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A HIPAA-Compliant App for a New Home Healthcare Practitioner

Nurse Practitioner Making Video Call with Peer

Ellie recently graduated as a nurse practitioner (NP) and has started a new position with a home health service company. Her job is to provide medical care to patients at their home. She thoroughly enjoys the work and loves the opportunity to help people feel better and improve their quality of life. As a recent graduate, however, Ellie is sometimes a little unsure of herself when it comes to making a diagnosis or determining the best treatment for a patient’s condition. Fortunately for Ellie, she has a network of medical professionals at her company who are happy to offer an opinion when she has a question. In addition, she has an app on her phone that allows her to contact people in her network securely and without violating HIPAA regulations. Without the app, she would not be able to reach out to fellow clinicians without risking patient privacy violations. When contacting her peers, she often needs to show them a condition her patient is manifesting or the patient environment. The app lets her video-conference so she can let her peers see exactly what she would like a second opinion on.

A Visit with a Burn Patient

Today, Ellie is scheduled to visit Amelia, an elderly woman who severely burned her foot with a pot of scalding water. She went to the ER a week ago and was sent home with a dressing on her injured foot and instructions for burn care. Ellie is doing a follow-up visit to make sure the foot is healing as it should. Amelia’s daughter opens the door and tells Ellie her mother can’t get out of bed because she’s experiencing so much discomfort. The dressing on her mother’s burns has been changed daily and they’ve used the prescribed medication, she says, but the skin is not healing properly. In fact, an open, painful wound has appeared.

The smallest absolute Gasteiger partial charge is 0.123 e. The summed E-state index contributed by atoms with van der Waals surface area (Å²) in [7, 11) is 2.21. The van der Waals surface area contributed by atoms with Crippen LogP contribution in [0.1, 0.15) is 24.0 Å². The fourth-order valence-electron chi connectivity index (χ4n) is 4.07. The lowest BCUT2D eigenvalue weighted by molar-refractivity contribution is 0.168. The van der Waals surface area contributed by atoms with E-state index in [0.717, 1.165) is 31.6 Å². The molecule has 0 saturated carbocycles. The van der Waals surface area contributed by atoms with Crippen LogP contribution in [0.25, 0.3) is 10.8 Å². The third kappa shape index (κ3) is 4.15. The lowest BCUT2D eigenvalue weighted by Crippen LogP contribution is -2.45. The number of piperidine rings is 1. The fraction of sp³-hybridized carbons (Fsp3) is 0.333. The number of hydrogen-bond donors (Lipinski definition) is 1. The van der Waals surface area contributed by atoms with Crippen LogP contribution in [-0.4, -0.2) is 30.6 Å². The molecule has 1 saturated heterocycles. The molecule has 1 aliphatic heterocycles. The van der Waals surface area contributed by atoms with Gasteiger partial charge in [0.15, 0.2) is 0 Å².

Ellie finds Amelia lying in bed with her left foot propped up on a pillow and a grimace on her face. She is clearly not well. Ellie inquires how she’s feeling and sees her eyes tear up. Her foot isn’t getting better, she reports, and the pain is wearing her down. Ellie unwraps the dressing and is taken aback by what she sees. The entire foot and ankle are affected but on the top of the foot is a fairly large wound. The skin has burst open and the exposed tissue appears festering and infected. Amelia says the skin began rupturing the day after the accident with the scalding water.

Ellie’s immediate impulse is to send Amelia back to the hospital. On further reflection, however, she decides to contact her supervisor, Dr. Barnes who has experience in geriatric wound care and could probably advise her on how to proceed. She quickly sends him a text and is relieved when he responds within seconds and agrees to a video conference that will allow him to view Amelia’s foot. Ellie uses her HIPAA-compliant app to instantly set up the video call. The app also features an augmented reality ruler that enables her to accurately measure the size of the wound so Dr. Barnes sees exactly how large the affected area actually is. His experience proves invaluable and with his input, Ellie is able to devise a care plan that doesn’t require another trip to the hospital both reducing care costs and making Amelia very happy.

When Ellie returns a week later, Amelia’s foot is healing properly and she is able to get out of bed. She thanks Ellie for keeping her out of the hospital. Ellie silently thanks Dr. Barnes and the HIPAA-compliant app that has again proven to be one of the best tools in her “doctor bag.”

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